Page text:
A heartwarming story from an allergy mom who views the past year from
that world. It is the home-schooling taking away the everyday worry of
child food safety to ongoing desensitization therapy for a food allergy.
Challenges a non-allergy family might not understand in the same way.
Small gains are to be celebrated!
Why 2020 Was a Good Year for My Food Allergy Family
Social distancing has a lot of downsides. From not seeing family to trying to work from home, missed social opportunities for my toddler, to having to take time off from working on my Ph.D. (and on, and on, and on), there have been so many ways this year has felt like a loss.
And then, there were the wins.
I should note, my family has been spared the worst of 2020. I wish I could take back all the harm the virus (and the fallout from the virus) has caused others. But I also know many people have said we should forget the year altogether. This piece was written in response to that, rather than out of callous disregard to the suffering that so many in the world have experienced.
Some of our biggest wins came because we are a food allergy family.
Social distancing means never having to worry about packing an allergy-safe lunch for school. Not worrying about what my kid might pick up at the playground or whose lunch he could grab at the lunch table. Family and friends aren’t likely to bring unsafe food into our home. They haven’t been to our home all year, for the most part.
After initial problems finding safe brands due to panic buying, managing our allergies has felt unusually easy. We dictate what comes into our home and what my child comes into contact with. Not leaving our home much comes with that amazing benefit. No worrying about a new brand of lip gloss causing anaphylaxis, that’s for sure. So, of course, my food allergy mom anxiety has been lessened!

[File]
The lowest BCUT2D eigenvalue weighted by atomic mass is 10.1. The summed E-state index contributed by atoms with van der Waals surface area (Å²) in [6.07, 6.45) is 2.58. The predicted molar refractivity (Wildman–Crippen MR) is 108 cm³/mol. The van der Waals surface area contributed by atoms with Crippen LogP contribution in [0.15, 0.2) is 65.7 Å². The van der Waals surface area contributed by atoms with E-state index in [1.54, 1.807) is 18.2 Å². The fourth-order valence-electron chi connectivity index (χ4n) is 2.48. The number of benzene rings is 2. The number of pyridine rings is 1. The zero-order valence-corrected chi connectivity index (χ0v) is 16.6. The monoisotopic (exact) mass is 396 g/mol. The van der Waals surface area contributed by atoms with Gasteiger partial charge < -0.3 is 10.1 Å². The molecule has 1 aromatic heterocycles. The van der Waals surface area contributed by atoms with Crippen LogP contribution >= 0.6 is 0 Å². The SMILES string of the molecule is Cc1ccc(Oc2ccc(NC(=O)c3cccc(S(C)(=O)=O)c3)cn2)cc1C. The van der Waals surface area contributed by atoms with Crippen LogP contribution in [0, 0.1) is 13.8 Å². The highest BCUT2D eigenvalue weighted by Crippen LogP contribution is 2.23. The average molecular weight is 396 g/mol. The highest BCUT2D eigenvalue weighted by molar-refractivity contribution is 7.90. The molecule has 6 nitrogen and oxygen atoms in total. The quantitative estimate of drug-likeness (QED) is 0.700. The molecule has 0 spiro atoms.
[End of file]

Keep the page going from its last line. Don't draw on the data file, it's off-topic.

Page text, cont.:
But there are other wins. We also began allergen desensitization this year. We started with the allergen my child is less reactive to cashew. For those who don’t know, desensitization (also often referred to as oral immunotherapy) consists of having a patient ingest tiny amounts of their allergen daily for an extended period, with a gradual increase in dose.
If this sounds dangerous to you, you’re right; it can be. That is why this therapy is done under strict medical supervision, with regular doctor visits for increases and frequent monitoring. In other words, please don’t try this at home! But for patients like my child, it can be life-changing.
We’ve since moved on to maintenance for cashew (which means a stable dose daily to maintain protection). We have started treatment for the very allergen that resulted in anaphylaxis last year: sesame. If someone had told me sesame desensitization would be an option a year ago, I don’t know that I would have believed them. If something as minor as cross-contact with sesame in a tiny bit of lip gloss on my son’s cheek could potentially kill him, how would it be possible for him to eat that same thing daily?
Thanks to an incredible medical team, my child will go back to preschool at much less risk of a severe reaction than he was when he had to leave school in March. Desensitization is not a cure, but it does protect against the worst that food allergies dish out (no pun intended), severe reactions from accidental ingestion, and reactions due to cross-contact.
We don’t know if the sesame treatment will be successful, and if my child were to have to stop daily cashew dosing, he would likely lose all protection to that, too. But for right now, being home has granted us the ability to do this therapy without having to work around my child’s school schedule (since you can’t be active for 2 hours after a dose on our protocol to avoid a reaction).